Photographing Quake Lake’s winged citizens.
Early, before the wind came up and disturbed the glass-like surface, I slid my kayak into the lake. I pushed off with snacks, water, and my camera, fitted with a 100-400mm lens; I also carried a 500mm support lens, knowing I would get plenty of bird action. The entire scene was idyllic, yet haunting. I looked to the distant ghost trees standing as erect custodians of the lake. It was those eerie sentinels that I was about to paddle toward and meander through after my “prey,” the varied and exquisite bird life on Quake Lake.
I hung my head low and pulled down the brim of my hat, dimming the glare. My paddle dipped into the water, creating slight ripples. The ghost trees that I moved toward were a reminder of the earth-shattering disaster in August of 1959. Thus, Earthquake Lake was formed.
Before I reached the trees, I practiced my camera steadiness on the fly fishermen anchored among the watery grove. Their lines danced and glimmered, backlit in the still air as the dead trees provided an otherworldly setting. Fish jumped everywhere while the eagles and osprey hovered above, waiting for one opportunistic plunge.
Slowly, I maneuvered my kayak under a roosted raptor, which clutched its steadfast perch with two-inch talons; with piercing gaze it stared at this non-angler below. Rarely does one get so close to these shy birds of prey. Here, they have become so habituated to the fishermen that kayaking under or toward them is rarely a problem. Ruffling its wet feathers and pecking on its prey, the eagle defended itself from hungry crows.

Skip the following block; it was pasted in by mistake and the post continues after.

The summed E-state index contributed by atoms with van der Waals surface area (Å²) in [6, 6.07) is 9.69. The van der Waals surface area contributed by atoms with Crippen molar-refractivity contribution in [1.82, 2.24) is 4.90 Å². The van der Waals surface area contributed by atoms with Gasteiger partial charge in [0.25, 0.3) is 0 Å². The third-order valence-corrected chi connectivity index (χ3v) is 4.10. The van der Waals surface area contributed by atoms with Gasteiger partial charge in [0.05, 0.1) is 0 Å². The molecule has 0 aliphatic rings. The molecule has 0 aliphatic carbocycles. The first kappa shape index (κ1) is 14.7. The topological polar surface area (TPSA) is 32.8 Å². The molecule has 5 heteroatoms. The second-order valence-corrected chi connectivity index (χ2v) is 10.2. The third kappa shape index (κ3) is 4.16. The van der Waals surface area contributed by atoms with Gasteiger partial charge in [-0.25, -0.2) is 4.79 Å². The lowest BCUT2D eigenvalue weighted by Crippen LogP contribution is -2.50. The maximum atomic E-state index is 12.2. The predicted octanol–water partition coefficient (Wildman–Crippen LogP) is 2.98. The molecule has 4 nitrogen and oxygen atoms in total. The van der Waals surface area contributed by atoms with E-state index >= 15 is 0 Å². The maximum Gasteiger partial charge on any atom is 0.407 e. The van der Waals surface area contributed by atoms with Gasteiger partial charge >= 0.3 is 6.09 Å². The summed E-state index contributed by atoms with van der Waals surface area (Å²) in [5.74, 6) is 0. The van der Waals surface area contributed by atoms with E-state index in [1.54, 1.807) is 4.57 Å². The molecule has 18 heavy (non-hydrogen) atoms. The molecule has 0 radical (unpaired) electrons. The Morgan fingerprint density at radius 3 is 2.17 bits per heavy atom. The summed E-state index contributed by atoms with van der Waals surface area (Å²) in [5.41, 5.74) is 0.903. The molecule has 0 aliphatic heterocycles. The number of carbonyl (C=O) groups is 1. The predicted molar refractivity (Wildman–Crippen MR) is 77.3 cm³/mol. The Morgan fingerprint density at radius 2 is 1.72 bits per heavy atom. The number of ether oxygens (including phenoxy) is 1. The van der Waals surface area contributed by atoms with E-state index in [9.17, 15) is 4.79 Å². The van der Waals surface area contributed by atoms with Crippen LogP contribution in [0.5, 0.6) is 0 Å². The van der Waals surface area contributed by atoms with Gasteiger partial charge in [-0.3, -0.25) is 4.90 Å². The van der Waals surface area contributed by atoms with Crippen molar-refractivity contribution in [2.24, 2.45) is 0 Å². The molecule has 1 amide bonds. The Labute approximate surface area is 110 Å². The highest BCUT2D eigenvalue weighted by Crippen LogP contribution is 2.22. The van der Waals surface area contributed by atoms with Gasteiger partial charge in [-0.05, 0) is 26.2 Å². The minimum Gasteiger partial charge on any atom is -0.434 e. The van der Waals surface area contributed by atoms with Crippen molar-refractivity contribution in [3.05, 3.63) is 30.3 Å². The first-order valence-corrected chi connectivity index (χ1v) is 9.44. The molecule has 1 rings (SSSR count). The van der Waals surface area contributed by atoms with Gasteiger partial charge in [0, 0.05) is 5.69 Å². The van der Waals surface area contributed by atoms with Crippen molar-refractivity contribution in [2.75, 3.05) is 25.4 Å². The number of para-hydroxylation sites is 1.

Camera between my knees, I pulled up my paddle and changed my course, as I invaded another part of the lifeless forest. Dead, moss-laden branches lay beneath the murky surface. I lost myself in time and in mysterious solitude as I studied the depths.
The trance was broken by a splash nearby. Webbed feet gained speed along the water and wings flared out. My intrusion had caused quite a stir, and my hands were slow to respond to the cormorant’s speed. Next time, I’ll watch for the cormorant’s take-flight cues, when their heads begin to twitch and their long necks take on peculiar angles.
More piercing green eyes betrayed nervousness at my approach. Cormorants are action-packed once they jump off a low-lying branch. Positioning myself so the light was behind me with my subjects front-lit, I could get the detail in the feathers. Their twitching cues were my signal to balance my paddle and pull up my lens. I rapidly fired away while they ran across the water. The murky, shadowy water broke into gentle waves.
I paddled toward the Madison River inlet. Moving through the shallow water, with tree stumps and lake boulders, was like traveling back in time. Pelicans perched on the rocks, their colored beaks and webbed feet making an orange splash amid the earth tones. As I floated closer, they hopped into the water. As they prepared for take-off, I lifted my equipment, arched my back, and took aim, drifting into a tree with a thump. When they flew over, their nine-foot wingspans fanned the air above me. Mergansers raced across the water with chicks trying to do the same as giant splashes encompassed them. They were swift and equally as difficult to photograph as the cormorants. Getting one sharp image was an accomplishment.